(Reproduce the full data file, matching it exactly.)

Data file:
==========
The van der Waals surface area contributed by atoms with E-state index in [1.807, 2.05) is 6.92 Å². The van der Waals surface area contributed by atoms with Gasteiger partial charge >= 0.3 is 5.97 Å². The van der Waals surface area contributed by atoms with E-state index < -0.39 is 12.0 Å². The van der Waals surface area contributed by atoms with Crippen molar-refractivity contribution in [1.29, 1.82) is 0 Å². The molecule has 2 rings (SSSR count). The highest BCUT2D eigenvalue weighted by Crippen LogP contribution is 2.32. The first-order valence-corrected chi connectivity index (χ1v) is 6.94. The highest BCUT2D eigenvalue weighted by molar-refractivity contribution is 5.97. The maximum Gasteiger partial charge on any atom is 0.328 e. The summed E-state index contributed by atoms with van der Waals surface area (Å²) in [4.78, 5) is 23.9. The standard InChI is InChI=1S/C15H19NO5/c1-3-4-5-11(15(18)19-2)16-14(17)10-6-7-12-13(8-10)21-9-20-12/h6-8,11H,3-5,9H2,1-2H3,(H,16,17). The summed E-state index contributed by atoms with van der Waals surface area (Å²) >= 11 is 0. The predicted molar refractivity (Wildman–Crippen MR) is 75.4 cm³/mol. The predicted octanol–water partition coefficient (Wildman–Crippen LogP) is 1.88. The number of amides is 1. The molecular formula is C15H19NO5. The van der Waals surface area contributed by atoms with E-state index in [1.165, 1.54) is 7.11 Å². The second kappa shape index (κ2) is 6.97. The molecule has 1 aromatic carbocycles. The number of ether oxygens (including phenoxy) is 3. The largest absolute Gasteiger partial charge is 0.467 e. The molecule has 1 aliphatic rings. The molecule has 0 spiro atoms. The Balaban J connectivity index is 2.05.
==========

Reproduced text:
The van der Waals surface area contributed by atoms with E-state index in [1.807, 2.05) is 6.92 Å². The van der Waals surface area contributed by atoms with Gasteiger partial charge >= 0.3 is 5.97 Å². The van der Waals surface area contributed by atoms with E-state index < -0.39 is 12.0 Å². The van der Waals surface area contributed by atoms with Crippen molar-refractivity contribution in [1.29, 1.82) is 0 Å². The molecule has 2 rings (SSSR count). The highest BCUT2D eigenvalue weighted by Crippen LogP contribution is 2.32. The first-order valence-corrected chi connectivity index (χ1v) is 6.94. The highest BCUT2D eigenvalue weighted by molar-refractivity contribution is 5.97. The maximum Gasteiger partial charge on any atom is 0.328 e. The summed E-state index contributed by atoms with van der Waals surface area (Å²) in [4.78, 5) is 23.9. The standard InChI is InChI=1S/C15H19NO5/c1-3-4-5-11(15(18)19-2)16-14(17)10-6-7-12-13(8-10)21-9-20-12/h6-8,11H,3-5,9H2,1-2H3,(H,16,17). The summed E-state index contributed by atoms with van der Waals surface area (Å²) >= 11 is 0. The predicted molar refractivity (Wildman–Crippen MR) is 75.4 cm³/mol. The predicted octanol–water partition coefficient (Wildman–Crippen LogP) is 1.88. The number of amides is 1. The molecular formula is C15H19NO5. The van der Waals surface area contributed by atoms with E-state index in [1.165, 1.54) is 7.11 Å². The second kappa shape index (κ2) is 6.97. The molecule has 1 aromatic carbocycles. The number of ether oxygens (including phenoxy) is 3. The largest absolute Gasteiger partial charge is 0.467 e. The molecule has 1 aliphatic rings. The molecule has 0 spiro atoms. The Balaban J connectivity index is 2.05.